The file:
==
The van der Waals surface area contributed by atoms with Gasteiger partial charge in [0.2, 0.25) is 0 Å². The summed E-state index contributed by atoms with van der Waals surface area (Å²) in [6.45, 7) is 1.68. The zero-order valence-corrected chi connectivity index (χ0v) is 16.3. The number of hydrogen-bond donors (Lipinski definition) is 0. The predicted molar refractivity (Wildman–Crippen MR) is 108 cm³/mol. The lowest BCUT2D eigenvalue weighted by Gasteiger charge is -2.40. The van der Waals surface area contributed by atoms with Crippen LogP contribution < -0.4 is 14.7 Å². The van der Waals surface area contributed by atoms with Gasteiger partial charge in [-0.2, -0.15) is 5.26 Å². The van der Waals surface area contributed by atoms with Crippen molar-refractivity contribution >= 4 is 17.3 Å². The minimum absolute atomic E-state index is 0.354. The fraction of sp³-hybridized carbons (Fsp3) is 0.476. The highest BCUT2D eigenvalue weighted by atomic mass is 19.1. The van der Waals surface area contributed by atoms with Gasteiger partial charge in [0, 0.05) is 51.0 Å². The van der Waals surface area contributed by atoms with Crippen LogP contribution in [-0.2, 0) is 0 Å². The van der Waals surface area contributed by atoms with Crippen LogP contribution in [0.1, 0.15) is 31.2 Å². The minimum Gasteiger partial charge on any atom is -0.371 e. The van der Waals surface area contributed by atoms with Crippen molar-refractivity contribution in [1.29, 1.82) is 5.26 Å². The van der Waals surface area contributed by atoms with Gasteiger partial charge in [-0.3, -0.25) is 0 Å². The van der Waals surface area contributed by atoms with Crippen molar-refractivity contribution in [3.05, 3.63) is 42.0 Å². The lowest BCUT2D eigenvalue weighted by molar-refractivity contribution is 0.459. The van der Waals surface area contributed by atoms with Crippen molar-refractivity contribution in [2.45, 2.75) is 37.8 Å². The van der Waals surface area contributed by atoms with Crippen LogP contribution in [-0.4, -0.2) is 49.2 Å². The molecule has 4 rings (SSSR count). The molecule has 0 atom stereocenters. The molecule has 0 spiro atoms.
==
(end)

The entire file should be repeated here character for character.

The van der Waals surface area contributed by atoms with Gasteiger partial charge in [0.2, 0.25) is 0 Å². The summed E-state index contributed by atoms with van der Waals surface area (Å²) in [6.45, 7) is 1.68. The zero-order valence-corrected chi connectivity index (χ0v) is 16.3. The number of hydrogen-bond donors (Lipinski definition) is 0. The predicted molar refractivity (Wildman–Crippen MR) is 108 cm³/mol. The lowest BCUT2D eigenvalue weighted by Gasteiger charge is -2.40. The van der Waals surface area contributed by atoms with Crippen LogP contribution < -0.4 is 14.7 Å². The van der Waals surface area contributed by atoms with Gasteiger partial charge in [-0.2, -0.15) is 5.26 Å². The van der Waals surface area contributed by atoms with Crippen molar-refractivity contribution >= 4 is 17.3 Å². The minimum absolute atomic E-state index is 0.354. The fraction of sp³-hybridized carbons (Fsp3) is 0.476. The highest BCUT2D eigenvalue weighted by atomic mass is 19.1. The van der Waals surface area contributed by atoms with Gasteiger partial charge in [0, 0.05) is 51.0 Å². The van der Waals surface area contributed by atoms with Crippen LogP contribution in [-0.2, 0) is 0 Å². The van der Waals surface area contributed by atoms with Crippen LogP contribution in [0.1, 0.15) is 31.2 Å². The minimum Gasteiger partial charge on any atom is -0.371 e. The van der Waals surface area contributed by atoms with Crippen molar-refractivity contribution in [1.29, 1.82) is 5.26 Å². The van der Waals surface area contributed by atoms with Gasteiger partial charge in [-0.3, -0.25) is 0 Å². The van der Waals surface area contributed by atoms with Crippen molar-refractivity contribution in [3.05, 3.63) is 42.0 Å². The lowest BCUT2D eigenvalue weighted by molar-refractivity contribution is 0.459. The van der Waals surface area contributed by atoms with Crippen molar-refractivity contribution in [2.45, 2.75) is 37.8 Å². The van der Waals surface area contributed by atoms with Crippen LogP contribution in [-0.4, -0.2) is 49.2 Å². The molecule has 4 rings (SSSR count). The molecule has 0 atom stereocenters. The molecule has 0 spiro atoms.